A 2016 review suggested CEDC may explain conditions like irritable bowel syndrome or even fibromyalgia. If these theories turn out to be true, supplementing with phytocannabinoids could be a breakthrough for both the prevention and treatment of syndromes that may be hard to treat.
Final Thoughts on the ECS, CBD, and ECS Support
So much information is surfacing about the ECS, cannabinoids, and the roles both could play in our overall health and balance as human beings. As time goes on, there is no doubt new studies and developments will make cannabinoids an even bigger part of life.
If you are ready to incorporate CBD into your lifestyle, take a look at our lineup of premium, broad-spectrum CBD products at Nirvana CBD.
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Thanks for joining us for our latest article about ECS! I hope that our Endocannabinoid System 101 guide helped to provide valuable insights and helpful information that can help broaden your understanding of cannabinoids like CBD and how they work with your body.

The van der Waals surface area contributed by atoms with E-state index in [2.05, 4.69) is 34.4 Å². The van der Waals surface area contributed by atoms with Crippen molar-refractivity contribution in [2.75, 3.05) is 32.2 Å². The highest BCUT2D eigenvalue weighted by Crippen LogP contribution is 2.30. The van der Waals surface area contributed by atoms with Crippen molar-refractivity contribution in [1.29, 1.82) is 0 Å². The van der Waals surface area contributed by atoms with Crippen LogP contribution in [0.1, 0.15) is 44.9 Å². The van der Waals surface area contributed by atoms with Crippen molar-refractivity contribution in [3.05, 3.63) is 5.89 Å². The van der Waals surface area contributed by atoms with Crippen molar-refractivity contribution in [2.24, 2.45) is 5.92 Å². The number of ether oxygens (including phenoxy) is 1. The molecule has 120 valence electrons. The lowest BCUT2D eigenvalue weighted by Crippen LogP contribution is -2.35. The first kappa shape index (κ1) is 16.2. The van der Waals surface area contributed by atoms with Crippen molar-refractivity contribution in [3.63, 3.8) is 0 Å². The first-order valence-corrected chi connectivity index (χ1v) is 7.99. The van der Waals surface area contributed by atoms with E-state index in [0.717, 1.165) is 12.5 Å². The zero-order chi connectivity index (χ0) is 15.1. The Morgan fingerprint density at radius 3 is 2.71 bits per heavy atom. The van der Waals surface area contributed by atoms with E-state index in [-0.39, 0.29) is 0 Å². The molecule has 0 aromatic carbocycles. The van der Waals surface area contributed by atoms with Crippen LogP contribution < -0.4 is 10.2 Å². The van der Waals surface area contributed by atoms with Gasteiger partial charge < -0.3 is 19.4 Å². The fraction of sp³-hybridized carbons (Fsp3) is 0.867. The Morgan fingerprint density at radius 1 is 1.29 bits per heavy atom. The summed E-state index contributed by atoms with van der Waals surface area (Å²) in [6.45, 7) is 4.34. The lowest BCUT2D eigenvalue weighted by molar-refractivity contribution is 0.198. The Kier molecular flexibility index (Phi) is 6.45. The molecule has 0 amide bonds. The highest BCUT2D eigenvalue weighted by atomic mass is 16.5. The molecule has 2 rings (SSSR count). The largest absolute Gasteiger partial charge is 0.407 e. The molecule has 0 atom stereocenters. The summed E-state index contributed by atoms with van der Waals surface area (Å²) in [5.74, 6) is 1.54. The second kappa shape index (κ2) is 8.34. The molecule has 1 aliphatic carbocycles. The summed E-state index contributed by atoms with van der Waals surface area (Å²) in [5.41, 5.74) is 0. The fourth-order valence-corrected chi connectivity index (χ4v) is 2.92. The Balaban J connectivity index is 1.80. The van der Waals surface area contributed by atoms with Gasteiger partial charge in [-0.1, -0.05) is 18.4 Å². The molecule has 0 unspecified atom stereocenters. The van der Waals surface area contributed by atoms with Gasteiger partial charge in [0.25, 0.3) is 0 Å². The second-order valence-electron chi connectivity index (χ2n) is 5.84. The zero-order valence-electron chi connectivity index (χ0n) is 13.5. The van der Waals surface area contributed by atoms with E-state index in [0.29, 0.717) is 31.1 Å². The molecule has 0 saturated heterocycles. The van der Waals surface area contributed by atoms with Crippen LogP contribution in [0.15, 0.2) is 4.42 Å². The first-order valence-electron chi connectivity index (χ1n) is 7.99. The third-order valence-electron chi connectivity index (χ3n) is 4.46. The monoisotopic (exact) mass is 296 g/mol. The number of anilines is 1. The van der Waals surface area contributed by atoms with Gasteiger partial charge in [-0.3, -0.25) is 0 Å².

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The information contained in this article is not intended to serve as a substitute for advice or guidance from a certified doctor or lawyer. Before trying Cannabidiol (CBD) or purchasing any CBD product, you should always conduct your own research and consult with your doctor. While CBD was classified as “generally well tolerated with a good safely profile” by the World Health Organization (WHO), further research is needed in order to evaluate the safety and effectiveness of CBD on a generalized basis.